On Jan. 1, 2021, Mississippi fully repealed Prohibition statewide by reversing its “dry by default” designation, an act allowing for the possession of alcohol in every county that didn’t have county-specific Prohibition laws on the books. The news may have been surprising to residents outside the Magnolia State — not that it was passed, but when it was passed. After all, history tells us Prohibition ended Dec. 5, 1933, when the 21st Amendment passed and Franklin D. Roosevelt uttered the famous quote, “What America needs right now is a drink.” Technically, this is true. But the repeal of the Volstead Act came with a caveat; one that made its nationwide application a haphazard — and still ongoing — process.
The 21st Amendment nullified federal Prohibition laws, but states were still allowed to keep their own booze-banning mandates on the books. While most states adhered to the new federal regulations, several held onto the 18th Amendment’s teetotaling remnants. The states to hold out included Utah, which kept its own state Prohibition laws intact even though it was, ironically, the necessary 36th state to ratify the 21st Amendment and officially put it on the books. Other states weren’t as hypocritical. Both Carolinas voted to reject the amendment; when South Carolina repealed its Prohibition laws in 1935 — two years before North Carolina — Gov. Olin D. Johnson wasn’t too happy about it, stating, “I personally deplore this,” before signing the mandate into existence. Eight other states — Georgia, Kansas, Louisiana, Mississippi, Nebraska, North Dakota, Oklahoma, and South Dakota — didn’t submit votes at all. Five of these indifferent governments caved within a couple years, adapting state-level repeals via legislation that essentially established control of state laws. Three states — Kansas, Oklahoma, and Mississippi — did not, and would not for a long time.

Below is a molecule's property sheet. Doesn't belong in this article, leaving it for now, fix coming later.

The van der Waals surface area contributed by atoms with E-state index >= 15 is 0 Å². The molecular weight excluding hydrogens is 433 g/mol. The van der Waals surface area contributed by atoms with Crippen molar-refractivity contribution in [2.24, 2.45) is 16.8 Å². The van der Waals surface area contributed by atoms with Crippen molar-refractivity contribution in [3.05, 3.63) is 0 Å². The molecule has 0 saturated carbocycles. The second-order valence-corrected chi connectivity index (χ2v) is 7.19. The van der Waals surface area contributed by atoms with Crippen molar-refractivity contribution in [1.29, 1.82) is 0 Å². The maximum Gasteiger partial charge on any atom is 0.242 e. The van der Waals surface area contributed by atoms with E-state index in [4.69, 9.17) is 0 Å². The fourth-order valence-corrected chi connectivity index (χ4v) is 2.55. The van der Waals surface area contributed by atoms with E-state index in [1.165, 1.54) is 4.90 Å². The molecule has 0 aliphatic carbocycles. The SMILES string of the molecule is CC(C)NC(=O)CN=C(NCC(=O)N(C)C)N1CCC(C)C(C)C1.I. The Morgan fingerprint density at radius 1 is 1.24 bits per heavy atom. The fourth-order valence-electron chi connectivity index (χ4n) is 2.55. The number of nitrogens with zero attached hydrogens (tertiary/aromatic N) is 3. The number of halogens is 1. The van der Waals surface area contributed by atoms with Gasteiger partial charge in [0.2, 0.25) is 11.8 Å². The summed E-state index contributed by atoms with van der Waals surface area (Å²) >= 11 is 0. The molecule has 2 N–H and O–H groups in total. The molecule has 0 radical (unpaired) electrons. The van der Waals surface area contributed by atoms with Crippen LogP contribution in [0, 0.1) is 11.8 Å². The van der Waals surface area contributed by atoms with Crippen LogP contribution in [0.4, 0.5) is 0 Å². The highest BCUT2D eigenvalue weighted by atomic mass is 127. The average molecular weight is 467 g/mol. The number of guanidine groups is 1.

Kansas kept Prohibition on the books until 1948, ending a prolonged statewide ban that began in 1881 and was peppered by the exploits of temperance movement leader and infamous hatchet swinger Carrie Nation. Oklahoma finally repealed Prohibition in 1959, marking the first time its residents could enjoy legal liquor since it attained statehood in 1907. Mississippi clung to statewide Prohibition until 1966, shortly after authorities raided an illicit Mardi Gras ball in Jackson attended by the governor and other members of high society. Despite this repeal, Mississippi was still “dry by default,” meaning its counties were dry unless they specifically voted otherwise. January’s repeal law changed Mississippi’s default setting, enabling counties with no legislation in place to drink up.
Mississippi’s former “dry by default” status wasn’t unique. Kansas and Tennessee still carry the same designation — a byproduct of the 21st Amendment’s state-level loopholes. These same loopholes are the reason why there are still 83 dry counties spread across nine states — including 29 counties in Mississippi that had dry laws in place before the 2021 state mandate went into effect. We may have come a long way since Dec. 5, 1933, but we clearly still have a long way to go.